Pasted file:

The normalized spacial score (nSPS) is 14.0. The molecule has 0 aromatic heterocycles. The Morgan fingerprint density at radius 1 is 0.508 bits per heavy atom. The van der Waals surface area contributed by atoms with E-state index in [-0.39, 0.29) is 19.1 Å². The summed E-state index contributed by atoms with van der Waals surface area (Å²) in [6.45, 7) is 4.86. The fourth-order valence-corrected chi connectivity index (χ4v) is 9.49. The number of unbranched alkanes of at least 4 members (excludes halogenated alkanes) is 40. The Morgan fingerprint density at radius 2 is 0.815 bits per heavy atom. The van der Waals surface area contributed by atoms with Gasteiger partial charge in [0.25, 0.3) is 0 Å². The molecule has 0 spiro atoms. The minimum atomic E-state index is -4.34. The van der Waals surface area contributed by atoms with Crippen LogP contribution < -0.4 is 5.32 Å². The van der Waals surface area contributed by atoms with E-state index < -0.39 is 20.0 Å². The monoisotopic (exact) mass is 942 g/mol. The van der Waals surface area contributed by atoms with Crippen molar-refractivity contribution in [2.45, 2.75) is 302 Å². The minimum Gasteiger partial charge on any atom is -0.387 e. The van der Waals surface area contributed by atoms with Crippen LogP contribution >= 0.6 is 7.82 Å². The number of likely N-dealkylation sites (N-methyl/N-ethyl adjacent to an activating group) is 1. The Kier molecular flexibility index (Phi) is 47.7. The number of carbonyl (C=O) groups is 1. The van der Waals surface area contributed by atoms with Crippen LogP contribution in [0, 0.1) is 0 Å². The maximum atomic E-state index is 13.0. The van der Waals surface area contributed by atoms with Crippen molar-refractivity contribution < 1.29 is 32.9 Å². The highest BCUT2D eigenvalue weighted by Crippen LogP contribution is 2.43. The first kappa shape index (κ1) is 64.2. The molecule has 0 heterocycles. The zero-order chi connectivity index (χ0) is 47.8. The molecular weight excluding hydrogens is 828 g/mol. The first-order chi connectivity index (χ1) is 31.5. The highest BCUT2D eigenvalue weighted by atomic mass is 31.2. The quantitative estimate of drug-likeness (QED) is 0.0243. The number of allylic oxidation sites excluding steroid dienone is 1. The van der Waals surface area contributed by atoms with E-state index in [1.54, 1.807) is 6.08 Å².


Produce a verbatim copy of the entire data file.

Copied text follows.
The normalized spacial score (nSPS) is 14.0. The molecule has 0 aromatic heterocycles. The Morgan fingerprint density at radius 1 is 0.508 bits per heavy atom. The van der Waals surface area contributed by atoms with E-state index in [-0.39, 0.29) is 19.1 Å². The summed E-state index contributed by atoms with van der Waals surface area (Å²) in [6.45, 7) is 4.86. The fourth-order valence-corrected chi connectivity index (χ4v) is 9.49. The number of unbranched alkanes of at least 4 members (excludes halogenated alkanes) is 40. The Morgan fingerprint density at radius 2 is 0.815 bits per heavy atom. The van der Waals surface area contributed by atoms with Gasteiger partial charge in [0.25, 0.3) is 0 Å². The molecule has 0 spiro atoms. The minimum atomic E-state index is -4.34. The van der Waals surface area contributed by atoms with Crippen LogP contribution < -0.4 is 5.32 Å². The van der Waals surface area contributed by atoms with E-state index < -0.39 is 20.0 Å². The monoisotopic (exact) mass is 942 g/mol. The van der Waals surface area contributed by atoms with Crippen molar-refractivity contribution in [2.45, 2.75) is 302 Å². The minimum Gasteiger partial charge on any atom is -0.387 e. The van der Waals surface area contributed by atoms with Crippen LogP contribution >= 0.6 is 7.82 Å². The number of likely N-dealkylation sites (N-methyl/N-ethyl adjacent to an activating group) is 1. The Kier molecular flexibility index (Phi) is 47.7. The number of carbonyl (C=O) groups is 1. The van der Waals surface area contributed by atoms with Crippen LogP contribution in [0, 0.1) is 0 Å². The maximum atomic E-state index is 13.0. The van der Waals surface area contributed by atoms with Crippen molar-refractivity contribution < 1.29 is 32.9 Å². The highest BCUT2D eigenvalue weighted by Crippen LogP contribution is 2.43. The first kappa shape index (κ1) is 64.2. The molecule has 0 heterocycles. The zero-order chi connectivity index (χ0) is 47.8. The molecular weight excluding hydrogens is 828 g/mol. The first-order chi connectivity index (χ1) is 31.5. The highest BCUT2D eigenvalue weighted by atomic mass is 31.2. The quantitative estimate of drug-likeness (QED) is 0.0243. The number of allylic oxidation sites excluding steroid dienone is 1. The van der Waals surface area contributed by atoms with E-state index in [1.54, 1.807) is 6.08 Å².